to hell i'm going to send lots of them. and the fiends laughed, too." so what do you think is going on there? >> it sound like he's having a nice pleasant revelry or whatever and then the host talks and just ruins it all for him. and of course, everybody else, the fiends all the rest of the patrons just laugh along because they have no idea what's going on, either. >> i think it could almost be that the host knows it's a bad thing but he's quite okay with making money off of it so he figures why not. and i think that that's why he's kind of jarred suddenly out of this reverie is because he realizes this is a vice, something that's sinful. >> anybody else? do you have more questions? >> we touched upon this a little bit. but in regards to williams trying opium, do you think he's being a hypocrite or is he just
being a good investigator? >> maria? >> well, i think he's not being very objective here. so maybe he's more of a journalist who's trying to again as we read the article before, just trying to make money out of what he's writing. and being kind of over the top about it. >> yeah, i think in the beginning he deplores the activity of smoking opium, but maybe he realizes i should try it first, instead of condemg ni it. maybe he could be a little hypocritical, but at the same time trying to be a good investigator as well.
>> presumably you would have to explain your presence in this place if you were not smoking. so, dan. >> the idea of him putting himself into the middle of what he is reporting on, it's thompsons gonzo journal its m a century earlier. >> anybody else? a hand up? frank? >> i think for the time he wasn't really being hypocritical. a lot of middle class people are living vicariously through him. so, i don't want to compare him to steve irwin, but that's exactly the same thing people did when he was around. people were living vicariously through him with the adventures and that kind of thing. >> there is a long tradition in american reform literature, whether it was alcohol which we read a little bit about or prostitution or drug reporting of this sort of salacious and titillating stuff that is on the one hand wagging its finger at this bad stuff,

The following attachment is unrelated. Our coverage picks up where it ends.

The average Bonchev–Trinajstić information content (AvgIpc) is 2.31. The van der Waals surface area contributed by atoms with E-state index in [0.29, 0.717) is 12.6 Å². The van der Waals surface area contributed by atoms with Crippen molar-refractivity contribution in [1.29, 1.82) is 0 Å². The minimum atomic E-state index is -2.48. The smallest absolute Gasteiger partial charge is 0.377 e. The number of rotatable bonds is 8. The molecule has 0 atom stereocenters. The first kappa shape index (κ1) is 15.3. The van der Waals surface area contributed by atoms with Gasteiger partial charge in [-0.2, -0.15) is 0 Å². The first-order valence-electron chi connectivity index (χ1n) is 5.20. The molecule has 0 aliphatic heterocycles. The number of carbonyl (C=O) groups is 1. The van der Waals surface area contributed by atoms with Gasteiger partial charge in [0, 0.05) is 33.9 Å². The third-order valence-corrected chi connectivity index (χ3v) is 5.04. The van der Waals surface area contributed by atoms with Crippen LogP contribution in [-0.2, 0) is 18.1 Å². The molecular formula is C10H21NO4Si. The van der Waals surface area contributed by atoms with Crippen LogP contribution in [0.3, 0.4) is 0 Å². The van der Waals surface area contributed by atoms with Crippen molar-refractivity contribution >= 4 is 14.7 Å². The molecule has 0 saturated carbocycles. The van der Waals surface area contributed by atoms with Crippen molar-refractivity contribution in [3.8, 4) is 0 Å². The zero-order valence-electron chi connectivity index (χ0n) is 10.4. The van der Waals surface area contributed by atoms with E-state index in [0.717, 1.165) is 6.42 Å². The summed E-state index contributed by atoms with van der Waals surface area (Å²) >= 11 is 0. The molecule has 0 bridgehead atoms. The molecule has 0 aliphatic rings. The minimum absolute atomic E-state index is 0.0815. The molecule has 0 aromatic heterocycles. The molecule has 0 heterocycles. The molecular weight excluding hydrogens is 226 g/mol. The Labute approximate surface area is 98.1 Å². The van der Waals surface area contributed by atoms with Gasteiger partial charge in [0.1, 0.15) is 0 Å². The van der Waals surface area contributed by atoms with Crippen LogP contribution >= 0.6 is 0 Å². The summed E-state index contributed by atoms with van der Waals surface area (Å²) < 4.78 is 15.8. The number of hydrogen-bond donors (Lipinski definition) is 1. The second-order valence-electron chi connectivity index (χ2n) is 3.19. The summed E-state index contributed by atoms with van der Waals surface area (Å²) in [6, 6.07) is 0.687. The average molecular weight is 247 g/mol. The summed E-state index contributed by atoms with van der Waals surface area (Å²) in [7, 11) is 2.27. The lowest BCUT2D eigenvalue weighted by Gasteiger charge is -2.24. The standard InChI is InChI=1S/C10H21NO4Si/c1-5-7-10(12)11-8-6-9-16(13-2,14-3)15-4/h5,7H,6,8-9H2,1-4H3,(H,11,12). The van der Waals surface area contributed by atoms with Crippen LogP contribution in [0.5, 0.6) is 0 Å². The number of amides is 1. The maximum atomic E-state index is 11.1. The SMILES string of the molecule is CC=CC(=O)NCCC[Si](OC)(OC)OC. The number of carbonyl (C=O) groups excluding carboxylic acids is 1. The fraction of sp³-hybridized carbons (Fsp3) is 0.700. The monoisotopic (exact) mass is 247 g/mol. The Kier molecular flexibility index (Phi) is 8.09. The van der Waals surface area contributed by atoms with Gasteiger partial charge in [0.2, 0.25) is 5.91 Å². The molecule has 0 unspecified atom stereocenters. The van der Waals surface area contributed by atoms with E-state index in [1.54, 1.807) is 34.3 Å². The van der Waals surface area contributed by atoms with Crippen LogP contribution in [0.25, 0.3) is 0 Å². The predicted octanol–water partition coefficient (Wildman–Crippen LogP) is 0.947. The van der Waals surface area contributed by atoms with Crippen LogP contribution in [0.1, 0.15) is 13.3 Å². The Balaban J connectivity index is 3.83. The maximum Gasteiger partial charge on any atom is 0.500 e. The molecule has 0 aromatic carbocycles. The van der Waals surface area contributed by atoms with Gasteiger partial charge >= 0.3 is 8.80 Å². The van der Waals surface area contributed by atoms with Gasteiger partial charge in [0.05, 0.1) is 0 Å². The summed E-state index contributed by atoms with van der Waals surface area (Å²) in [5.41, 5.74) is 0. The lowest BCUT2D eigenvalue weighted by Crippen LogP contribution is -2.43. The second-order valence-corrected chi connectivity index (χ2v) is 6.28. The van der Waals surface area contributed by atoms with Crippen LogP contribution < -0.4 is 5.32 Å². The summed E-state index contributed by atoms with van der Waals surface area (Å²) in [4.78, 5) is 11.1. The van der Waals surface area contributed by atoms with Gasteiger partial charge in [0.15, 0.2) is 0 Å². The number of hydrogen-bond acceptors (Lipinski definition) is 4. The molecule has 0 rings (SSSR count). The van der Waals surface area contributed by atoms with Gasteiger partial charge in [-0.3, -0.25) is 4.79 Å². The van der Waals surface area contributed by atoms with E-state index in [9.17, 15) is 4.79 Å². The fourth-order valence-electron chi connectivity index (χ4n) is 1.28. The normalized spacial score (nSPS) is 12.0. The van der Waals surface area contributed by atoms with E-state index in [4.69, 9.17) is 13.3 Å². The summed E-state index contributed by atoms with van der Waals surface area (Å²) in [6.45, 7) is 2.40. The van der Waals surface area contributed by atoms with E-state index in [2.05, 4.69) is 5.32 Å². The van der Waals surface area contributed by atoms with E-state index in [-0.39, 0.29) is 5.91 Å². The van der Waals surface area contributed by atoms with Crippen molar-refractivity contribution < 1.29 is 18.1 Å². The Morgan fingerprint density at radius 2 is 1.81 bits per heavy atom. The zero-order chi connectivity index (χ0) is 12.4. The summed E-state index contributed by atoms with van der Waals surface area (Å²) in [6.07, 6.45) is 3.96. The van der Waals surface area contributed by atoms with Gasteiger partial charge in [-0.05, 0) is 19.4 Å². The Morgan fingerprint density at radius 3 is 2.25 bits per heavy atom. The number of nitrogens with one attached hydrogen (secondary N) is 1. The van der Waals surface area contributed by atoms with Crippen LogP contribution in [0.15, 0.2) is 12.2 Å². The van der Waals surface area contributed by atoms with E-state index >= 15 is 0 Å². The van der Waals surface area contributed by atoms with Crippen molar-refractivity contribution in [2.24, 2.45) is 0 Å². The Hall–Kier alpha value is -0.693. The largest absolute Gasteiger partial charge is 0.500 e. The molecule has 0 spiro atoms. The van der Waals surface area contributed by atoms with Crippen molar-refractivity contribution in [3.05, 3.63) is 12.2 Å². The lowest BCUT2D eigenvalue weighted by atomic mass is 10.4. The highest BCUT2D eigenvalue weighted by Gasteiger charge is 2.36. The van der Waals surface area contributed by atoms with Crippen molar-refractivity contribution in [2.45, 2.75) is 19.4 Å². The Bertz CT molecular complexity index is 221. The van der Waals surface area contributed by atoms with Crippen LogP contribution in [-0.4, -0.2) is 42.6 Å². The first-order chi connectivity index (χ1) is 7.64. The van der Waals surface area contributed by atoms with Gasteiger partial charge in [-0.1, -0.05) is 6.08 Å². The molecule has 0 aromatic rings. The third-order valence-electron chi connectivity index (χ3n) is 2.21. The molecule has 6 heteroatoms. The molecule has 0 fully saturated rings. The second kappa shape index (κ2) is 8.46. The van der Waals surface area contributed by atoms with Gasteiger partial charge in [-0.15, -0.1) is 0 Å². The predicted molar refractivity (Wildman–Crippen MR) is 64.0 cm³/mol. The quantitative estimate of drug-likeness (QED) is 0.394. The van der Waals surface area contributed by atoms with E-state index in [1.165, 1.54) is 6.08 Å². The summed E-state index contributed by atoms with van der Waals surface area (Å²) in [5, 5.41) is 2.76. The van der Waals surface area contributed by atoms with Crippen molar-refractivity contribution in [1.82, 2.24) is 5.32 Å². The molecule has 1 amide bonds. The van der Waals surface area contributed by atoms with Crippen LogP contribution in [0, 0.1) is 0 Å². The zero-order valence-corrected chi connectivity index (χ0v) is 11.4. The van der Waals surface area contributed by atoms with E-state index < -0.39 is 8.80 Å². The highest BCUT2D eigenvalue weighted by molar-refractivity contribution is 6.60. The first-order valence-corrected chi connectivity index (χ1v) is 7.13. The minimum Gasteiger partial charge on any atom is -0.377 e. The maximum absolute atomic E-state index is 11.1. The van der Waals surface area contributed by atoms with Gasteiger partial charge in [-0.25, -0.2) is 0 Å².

but providing you with all of the details. and probably a lot of people are reading and thinking boy, that sounds good. they are criticized with the grounds, and some of that this. >> next question. why do you suppose william titled his book "the demon of the orient"? it also helps to keep in mind that this chapter has very little to do with the orient at all and the owner and the patrons are all am cam an and the establishment is meant to cater to their tastes. i mean, opium wasn't exclusive to oriental countries. the ancient romans used it and the ancient mesopotamians used it. it had a wide circulation. why demonize the orient?
>> frank? >> i think because it had an association with the orient in the united states. the people who brought it over were chinese immigrants. americans got exposed to it via, the chinese immigrants. and seeing those people and seeing how it possesses other people, it becomes the demon of the orient. >> on that note, you mentioned this is the era of the chinese exclusion acts and i think that he was capitalizing on basically what was relevant at the time. >> well, in kind of like the fast grabs and the cigarette books like we read earlier. opium had obviously been around for a very, very long time as opposed to medicine. that was not what mr. williams is looking at. what he was looking at was the smoke of it which was relatively